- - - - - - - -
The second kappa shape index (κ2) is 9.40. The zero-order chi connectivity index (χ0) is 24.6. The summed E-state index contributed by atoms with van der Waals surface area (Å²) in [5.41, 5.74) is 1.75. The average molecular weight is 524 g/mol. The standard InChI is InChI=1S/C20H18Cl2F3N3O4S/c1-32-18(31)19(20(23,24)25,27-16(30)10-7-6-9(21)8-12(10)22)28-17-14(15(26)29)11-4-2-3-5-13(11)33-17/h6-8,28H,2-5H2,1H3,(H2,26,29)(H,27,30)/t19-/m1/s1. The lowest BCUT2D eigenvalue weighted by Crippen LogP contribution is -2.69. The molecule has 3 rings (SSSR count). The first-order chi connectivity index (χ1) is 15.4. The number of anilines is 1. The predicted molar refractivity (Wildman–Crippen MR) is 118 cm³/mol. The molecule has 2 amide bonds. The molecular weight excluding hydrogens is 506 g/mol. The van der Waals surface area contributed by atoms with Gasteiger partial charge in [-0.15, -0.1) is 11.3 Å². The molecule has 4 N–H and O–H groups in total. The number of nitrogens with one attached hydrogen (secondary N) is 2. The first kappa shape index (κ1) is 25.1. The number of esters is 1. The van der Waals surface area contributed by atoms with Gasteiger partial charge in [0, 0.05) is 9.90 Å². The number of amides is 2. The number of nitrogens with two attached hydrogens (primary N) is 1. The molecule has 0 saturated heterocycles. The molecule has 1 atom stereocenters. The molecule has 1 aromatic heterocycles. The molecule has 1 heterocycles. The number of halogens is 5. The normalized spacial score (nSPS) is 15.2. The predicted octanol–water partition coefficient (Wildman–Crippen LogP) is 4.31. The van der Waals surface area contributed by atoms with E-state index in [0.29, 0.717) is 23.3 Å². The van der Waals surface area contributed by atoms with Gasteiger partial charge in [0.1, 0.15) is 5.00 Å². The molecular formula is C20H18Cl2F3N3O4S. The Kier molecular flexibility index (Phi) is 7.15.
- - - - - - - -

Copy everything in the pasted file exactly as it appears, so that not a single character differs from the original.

The second kappa shape index (κ2) is 9.40. The zero-order chi connectivity index (χ0) is 24.6. The summed E-state index contributed by atoms with van der Waals surface area (Å²) in [5.41, 5.74) is 1.75. The average molecular weight is 524 g/mol. The standard InChI is InChI=1S/C20H18Cl2F3N3O4S/c1-32-18(31)19(20(23,24)25,27-16(30)10-7-6-9(21)8-12(10)22)28-17-14(15(26)29)11-4-2-3-5-13(11)33-17/h6-8,28H,2-5H2,1H3,(H2,26,29)(H,27,30)/t19-/m1/s1. The lowest BCUT2D eigenvalue weighted by Crippen LogP contribution is -2.69. The molecule has 3 rings (SSSR count). The first-order chi connectivity index (χ1) is 15.4. The number of anilines is 1. The predicted molar refractivity (Wildman–Crippen MR) is 118 cm³/mol. The molecule has 2 amide bonds. The molecular weight excluding hydrogens is 506 g/mol. The van der Waals surface area contributed by atoms with Gasteiger partial charge in [-0.15, -0.1) is 11.3 Å². The molecule has 4 N–H and O–H groups in total. The number of nitrogens with one attached hydrogen (secondary N) is 2. The first kappa shape index (κ1) is 25.1. The number of esters is 1. The van der Waals surface area contributed by atoms with Gasteiger partial charge in [0, 0.05) is 9.90 Å². The number of amides is 2. The number of nitrogens with two attached hydrogens (primary N) is 1. The molecule has 0 saturated heterocycles. The molecule has 1 atom stereocenters. The molecule has 1 aromatic heterocycles. The molecule has 1 heterocycles. The number of halogens is 5. The normalized spacial score (nSPS) is 15.2. The predicted octanol–water partition coefficient (Wildman–Crippen LogP) is 4.31. The van der Waals surface area contributed by atoms with E-state index in [0.29, 0.717) is 23.3 Å². The van der Waals surface area contributed by atoms with Gasteiger partial charge in [0.1, 0.15) is 5.00 Å². The molecular formula is C20H18Cl2F3N3O4S. The Kier molecular flexibility index (Phi) is 7.15.